psoralen

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Related to Psoralens: ichthyosis

pso·ra·len

 (sôr′ə-lən)
n.
Any of a group of chemical compounds found in certain plants, used to treat psoriasis and vitiligo.

[From New Latin Psōralea, plant genus, from Greek psōralea, neuter pl. of psōraleos, mangy (from the appearance of the plants' leaves), from psōrā, itch.]

psoralen

(ˈsɔːrəˌlɛn)
n
(Pharmacology) any of various naturally occurring photoreactive chemicals, found in some plants, some of which are used in the treatment of skin disorders such as psoriasis and vitiligo.
Translations

psoralen

n psoraleno; — plus ultraviolet A (PUVA) psoraleno más luz ultravioleta A
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References in periodicals archive ?
Other compounds that were reported to be photo-toxic are selected essential oils, psoralens, sulfamides, coal tar derivatives and fluoroquinolones, as well as particular sunscreens such p-aminobenzoic acid, cinnamates and benzophenones.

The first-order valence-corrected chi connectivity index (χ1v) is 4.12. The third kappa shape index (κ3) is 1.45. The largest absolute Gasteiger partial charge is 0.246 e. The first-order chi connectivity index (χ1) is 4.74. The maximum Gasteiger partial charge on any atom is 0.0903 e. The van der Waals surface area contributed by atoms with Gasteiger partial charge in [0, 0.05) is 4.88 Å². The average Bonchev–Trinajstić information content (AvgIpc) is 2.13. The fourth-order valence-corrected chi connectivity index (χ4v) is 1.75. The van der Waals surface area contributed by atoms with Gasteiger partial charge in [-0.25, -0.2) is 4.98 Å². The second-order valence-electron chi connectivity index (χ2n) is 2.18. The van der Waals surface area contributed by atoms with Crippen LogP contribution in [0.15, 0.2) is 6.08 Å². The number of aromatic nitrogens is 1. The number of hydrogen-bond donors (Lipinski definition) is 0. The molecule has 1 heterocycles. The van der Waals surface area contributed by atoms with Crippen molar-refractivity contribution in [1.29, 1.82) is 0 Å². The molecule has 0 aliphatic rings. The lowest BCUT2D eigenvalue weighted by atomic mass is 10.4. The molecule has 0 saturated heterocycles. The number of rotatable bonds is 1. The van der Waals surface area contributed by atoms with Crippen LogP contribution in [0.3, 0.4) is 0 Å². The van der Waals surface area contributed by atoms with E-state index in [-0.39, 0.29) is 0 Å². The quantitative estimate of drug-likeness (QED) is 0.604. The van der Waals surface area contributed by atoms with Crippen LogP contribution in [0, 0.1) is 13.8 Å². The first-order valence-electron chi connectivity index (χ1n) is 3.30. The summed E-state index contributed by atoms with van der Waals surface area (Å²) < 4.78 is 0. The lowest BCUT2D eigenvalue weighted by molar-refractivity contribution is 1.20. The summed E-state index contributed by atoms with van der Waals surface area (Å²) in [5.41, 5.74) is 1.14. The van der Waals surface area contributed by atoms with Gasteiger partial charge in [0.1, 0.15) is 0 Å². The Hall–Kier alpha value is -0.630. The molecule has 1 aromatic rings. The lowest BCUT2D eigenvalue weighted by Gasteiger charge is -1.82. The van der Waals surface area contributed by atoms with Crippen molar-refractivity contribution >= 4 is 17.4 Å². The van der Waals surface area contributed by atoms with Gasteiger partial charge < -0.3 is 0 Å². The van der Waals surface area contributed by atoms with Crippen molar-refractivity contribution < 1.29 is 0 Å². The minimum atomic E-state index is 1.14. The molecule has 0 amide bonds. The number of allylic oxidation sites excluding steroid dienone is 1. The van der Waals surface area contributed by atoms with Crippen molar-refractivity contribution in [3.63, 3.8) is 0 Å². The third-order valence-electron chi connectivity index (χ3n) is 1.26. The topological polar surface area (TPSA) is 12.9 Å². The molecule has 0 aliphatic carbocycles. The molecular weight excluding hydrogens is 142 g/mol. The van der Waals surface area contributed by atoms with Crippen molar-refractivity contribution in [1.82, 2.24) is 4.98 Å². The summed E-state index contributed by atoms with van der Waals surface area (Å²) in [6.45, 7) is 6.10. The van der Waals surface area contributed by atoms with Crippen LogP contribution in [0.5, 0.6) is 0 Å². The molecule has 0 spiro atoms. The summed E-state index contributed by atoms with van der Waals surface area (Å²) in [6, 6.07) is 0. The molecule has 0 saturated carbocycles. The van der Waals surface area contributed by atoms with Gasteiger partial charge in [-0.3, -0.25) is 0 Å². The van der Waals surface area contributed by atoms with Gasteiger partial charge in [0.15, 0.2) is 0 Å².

European companies stopped using psoralens as "tanning activators" in 1996, after studies reported that people who used psoralen-containing sunscreens had a higher risk of melanoma.
Psoralens interact with ultraviolet light to stimulate the proliferation of melanoma cells.
Phototherapy combined with taking psoralens is also effective.
Avoid the rare medications that may be associated with cataract progression, including psoralens, a drug used along with light therapy to treat skin disorders; chlorpromazine, an antipsychotic; and some glaucoma medications.
Using limes and synthetic psoralens to enhance solar disinfection of water (SODIS): a laboratory evaluation with norovirus, Escherichia coli, and M52.
Twenty-one healthy volunteers [either untreated or treated with oral psoralens (8-MOP or 5-MOP)] were enrolled in this study and exposed to solar radiation for evaluation of the following clinical parameters: immediate pigment darkening (IPD), minimal erythema dose (MED), minimal melanogenic dose (MMD), and minimal phototoxic dose (MPD) before and after topical or oral administration of PL.
The ancient Egyptians used a combination of plant extracts and natural sunlight to treat skin disease and a modified form of this therapy is still in use today in the form of psoralens and ultraviolet A (known as PUVA).
Photosensitizing drugs include psoralens (used to treat psoriasis), tetracycline, doxycycline, allopurinol, and phenothiazine (1).
Drug-induced phototoxicities can be caused by psoralens, porphyrins, antibiotics, and NSAIDs.
In a bag of platelets or plasma, the psoralens break down after a day, and an absorbent resin wafer in the bag removes the byproducts.